Four soldiers were killed and 13 people were wounded in Jerusalem on Sunday when a truck rammed into pedestrians near the Armon Hanatziv Promenade.
Police chief Roni Alsheich described the truck-ramming as a terror attack. The assailant, a resident of East Jerusalem, was shot and killed, the police chief said, adding that there was no advance warning for the attack.

Speaking at the scene of the attack, Prime Minister Benjamin Netanyahu said: "We know the identity of the attacker.  All signs point to the attacker being a supporter of the Islamic State."
Referring to similar vehicle ramming attacks in Europe, in Nice in July and in Germany last month, Netanyahu said there may be a link between them and Sunday’s attack, "from France and Berlin and now Jerusalem."

The prime minister said a number of steps were being taken that he would not specify in detail "to ensure that such incidents are not repeated."
According to the police, the truck veered from its course along the promenade and rammed into a group of soldiers getting off a bus.

"You don’t need more than two to three seconds to find a terrorist target," the police commissioner said. "The soldiers at the scene reacted immediately and killed the attacker."

Among those who responded and shot at the attacker was a man identified as Eitan, a counselor for one group of cadets who were on the promenade. Speaking to Army Radio, he said that it took him just a fraction of a second to respond.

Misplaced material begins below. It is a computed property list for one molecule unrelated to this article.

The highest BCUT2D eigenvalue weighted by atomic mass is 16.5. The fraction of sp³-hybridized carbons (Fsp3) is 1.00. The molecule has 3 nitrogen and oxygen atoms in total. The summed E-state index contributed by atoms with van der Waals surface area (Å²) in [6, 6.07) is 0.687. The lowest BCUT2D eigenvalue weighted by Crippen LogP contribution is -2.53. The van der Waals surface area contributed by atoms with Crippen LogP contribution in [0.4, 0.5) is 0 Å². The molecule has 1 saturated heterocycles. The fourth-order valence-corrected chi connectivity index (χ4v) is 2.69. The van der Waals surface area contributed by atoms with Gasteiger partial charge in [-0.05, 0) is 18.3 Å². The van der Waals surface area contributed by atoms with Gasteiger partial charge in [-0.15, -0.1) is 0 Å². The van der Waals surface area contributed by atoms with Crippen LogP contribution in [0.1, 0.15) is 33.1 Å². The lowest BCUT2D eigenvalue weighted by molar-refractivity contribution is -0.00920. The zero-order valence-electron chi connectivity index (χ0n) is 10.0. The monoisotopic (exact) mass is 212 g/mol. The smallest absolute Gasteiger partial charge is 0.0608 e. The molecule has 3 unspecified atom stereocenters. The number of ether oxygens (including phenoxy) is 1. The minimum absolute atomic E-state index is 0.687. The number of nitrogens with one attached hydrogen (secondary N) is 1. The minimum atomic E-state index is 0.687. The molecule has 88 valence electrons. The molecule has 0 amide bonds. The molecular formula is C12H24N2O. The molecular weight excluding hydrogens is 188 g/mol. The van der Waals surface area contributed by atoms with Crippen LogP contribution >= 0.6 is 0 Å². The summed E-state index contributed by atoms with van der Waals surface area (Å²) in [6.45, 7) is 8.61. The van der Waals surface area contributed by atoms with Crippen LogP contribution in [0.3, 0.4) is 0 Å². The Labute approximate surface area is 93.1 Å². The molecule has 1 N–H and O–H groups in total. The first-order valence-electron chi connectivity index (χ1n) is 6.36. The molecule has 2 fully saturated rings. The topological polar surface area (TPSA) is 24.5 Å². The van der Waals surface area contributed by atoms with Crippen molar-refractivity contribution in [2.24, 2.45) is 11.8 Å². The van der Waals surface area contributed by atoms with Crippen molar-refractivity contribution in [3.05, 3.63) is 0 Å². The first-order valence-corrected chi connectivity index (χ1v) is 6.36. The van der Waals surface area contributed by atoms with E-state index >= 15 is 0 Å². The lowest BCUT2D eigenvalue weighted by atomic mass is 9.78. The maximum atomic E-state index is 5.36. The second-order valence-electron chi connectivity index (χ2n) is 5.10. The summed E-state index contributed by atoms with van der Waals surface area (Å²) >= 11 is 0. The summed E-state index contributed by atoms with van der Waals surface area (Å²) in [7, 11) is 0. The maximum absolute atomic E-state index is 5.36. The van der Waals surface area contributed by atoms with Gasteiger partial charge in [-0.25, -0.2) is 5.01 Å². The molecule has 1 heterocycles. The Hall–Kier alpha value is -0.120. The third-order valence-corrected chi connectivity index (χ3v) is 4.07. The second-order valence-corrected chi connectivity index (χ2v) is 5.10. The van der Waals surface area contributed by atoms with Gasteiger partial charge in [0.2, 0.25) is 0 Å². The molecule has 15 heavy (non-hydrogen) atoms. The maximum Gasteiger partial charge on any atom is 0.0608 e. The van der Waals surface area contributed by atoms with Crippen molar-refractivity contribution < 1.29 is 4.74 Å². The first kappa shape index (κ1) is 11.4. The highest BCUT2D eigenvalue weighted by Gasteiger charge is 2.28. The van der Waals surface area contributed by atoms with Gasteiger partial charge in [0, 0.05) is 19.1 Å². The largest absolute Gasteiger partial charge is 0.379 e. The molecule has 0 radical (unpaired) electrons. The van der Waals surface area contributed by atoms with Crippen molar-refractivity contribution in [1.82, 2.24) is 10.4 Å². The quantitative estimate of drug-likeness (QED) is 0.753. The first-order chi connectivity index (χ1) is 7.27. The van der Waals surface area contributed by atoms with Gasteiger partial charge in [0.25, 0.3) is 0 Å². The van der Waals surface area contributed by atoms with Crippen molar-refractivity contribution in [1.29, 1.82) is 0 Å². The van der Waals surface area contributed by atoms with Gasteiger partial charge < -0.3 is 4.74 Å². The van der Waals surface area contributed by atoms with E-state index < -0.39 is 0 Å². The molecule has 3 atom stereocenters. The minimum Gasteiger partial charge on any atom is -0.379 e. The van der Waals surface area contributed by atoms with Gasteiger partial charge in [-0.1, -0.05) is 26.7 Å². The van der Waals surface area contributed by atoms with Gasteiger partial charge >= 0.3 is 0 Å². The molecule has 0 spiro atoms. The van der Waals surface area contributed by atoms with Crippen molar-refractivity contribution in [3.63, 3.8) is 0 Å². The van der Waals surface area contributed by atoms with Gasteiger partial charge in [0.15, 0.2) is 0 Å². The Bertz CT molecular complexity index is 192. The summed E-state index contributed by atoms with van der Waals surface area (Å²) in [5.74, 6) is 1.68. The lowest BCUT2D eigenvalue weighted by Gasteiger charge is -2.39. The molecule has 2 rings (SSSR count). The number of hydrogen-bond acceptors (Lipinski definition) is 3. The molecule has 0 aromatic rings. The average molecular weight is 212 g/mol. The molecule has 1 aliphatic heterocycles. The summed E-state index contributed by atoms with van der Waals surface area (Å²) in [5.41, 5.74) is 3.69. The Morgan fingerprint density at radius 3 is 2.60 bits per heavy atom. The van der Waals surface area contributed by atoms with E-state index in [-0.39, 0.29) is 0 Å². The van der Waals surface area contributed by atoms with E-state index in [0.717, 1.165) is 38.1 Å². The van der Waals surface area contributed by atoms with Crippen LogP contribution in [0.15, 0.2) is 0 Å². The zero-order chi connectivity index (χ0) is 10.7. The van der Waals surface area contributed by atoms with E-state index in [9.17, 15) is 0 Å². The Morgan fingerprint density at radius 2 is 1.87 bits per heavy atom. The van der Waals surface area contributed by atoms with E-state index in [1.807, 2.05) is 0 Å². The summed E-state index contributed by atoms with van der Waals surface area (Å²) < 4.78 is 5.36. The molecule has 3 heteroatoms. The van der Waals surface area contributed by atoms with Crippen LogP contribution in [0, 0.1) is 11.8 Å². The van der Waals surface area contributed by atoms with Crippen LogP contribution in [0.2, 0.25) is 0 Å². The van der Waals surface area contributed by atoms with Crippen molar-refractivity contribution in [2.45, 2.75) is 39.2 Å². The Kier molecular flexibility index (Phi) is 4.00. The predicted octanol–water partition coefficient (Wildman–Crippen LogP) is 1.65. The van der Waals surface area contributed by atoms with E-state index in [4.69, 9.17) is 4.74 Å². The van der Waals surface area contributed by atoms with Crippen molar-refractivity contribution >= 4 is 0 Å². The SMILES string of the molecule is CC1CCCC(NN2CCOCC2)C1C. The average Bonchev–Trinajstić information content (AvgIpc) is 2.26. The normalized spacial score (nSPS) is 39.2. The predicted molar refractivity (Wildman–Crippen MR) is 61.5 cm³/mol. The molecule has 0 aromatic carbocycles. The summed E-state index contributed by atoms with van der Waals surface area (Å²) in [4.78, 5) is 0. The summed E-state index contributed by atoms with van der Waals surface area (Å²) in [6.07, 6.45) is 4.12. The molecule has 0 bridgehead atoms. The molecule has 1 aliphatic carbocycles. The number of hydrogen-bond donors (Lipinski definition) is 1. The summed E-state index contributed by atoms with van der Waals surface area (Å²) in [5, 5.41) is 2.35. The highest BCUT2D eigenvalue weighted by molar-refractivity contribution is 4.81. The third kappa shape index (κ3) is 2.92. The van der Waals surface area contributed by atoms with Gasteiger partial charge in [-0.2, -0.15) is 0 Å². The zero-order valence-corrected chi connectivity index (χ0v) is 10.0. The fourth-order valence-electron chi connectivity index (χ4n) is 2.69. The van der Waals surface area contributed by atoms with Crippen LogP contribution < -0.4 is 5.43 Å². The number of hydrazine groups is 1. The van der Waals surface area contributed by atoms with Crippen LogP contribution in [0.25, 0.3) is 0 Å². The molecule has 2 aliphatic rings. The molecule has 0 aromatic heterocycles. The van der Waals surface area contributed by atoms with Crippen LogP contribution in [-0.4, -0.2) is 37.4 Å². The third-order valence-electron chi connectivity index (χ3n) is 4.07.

But in an oblique reference to the case of Elor Azaria, the soldier who last week was convicted of manslaughter for killing a wounded assailant in Hebron in March, Eitan added: "It would have been a lot easier if I didn’t know that it was possible that some day they would indict me for such things."
There were military cadets in the area with M-16 rifles, he said, but it took them half a minute to a minute for them to begin opening fire. "The fact that there was dawdling on the part of dozens of soldiers with weapons, I don’t want to explicitly use the words Elor Azaria, but I have no doubt that it had an impact."

People were initially trapped under the truck. The deceased are three women and a man, all in their 20s. Among the wounded, three are in serious condition, one is in moderate to serious condition and nine are lightly hurt.

The security cabinet convened in the late afternoon for a meeting focused with the attack, among other issues.

The U.S. State Department issued a statement strongly condemning the truck-ramming. "There is absolutely no justification for these brutal and senseless attacks. We‎ condemn the glorification of terrorism now or at any time and call on all to send a clear message that terrorism must never be tolerated," said a State Department spokesman.

The soldiers targeted by the assailant were on an educational trip along with several other groups.

Leah Schreiber, one of the instructors who witnessed the attack, described the incident: "We got on the bus at the International Convention Center, and this was our first stop. A few minutes after we arrived, while I was talking about the Jerusalem landscape, I heard screaming behind me. I turned around a saw the truck getting on the sidewalk.

"Soldiers who were in the area started shooting at the truck. At first they couldn’t kill him. He put the truck in reverse. At this point the youths screamed and the instructors told them to hide behind the stone walls. After the assailant was incapacitated, paramedics arrived."

Jerusalem Mayor Nir Barkat called on residents of the capital to show vigilance but continue life as usual.  

"Unfortunately there is no limit to the cruelty of the terrorists who stop at nothing to murder Jews and disrupt life in Israel’s capital," he said, urging residents to "not let terrorism win."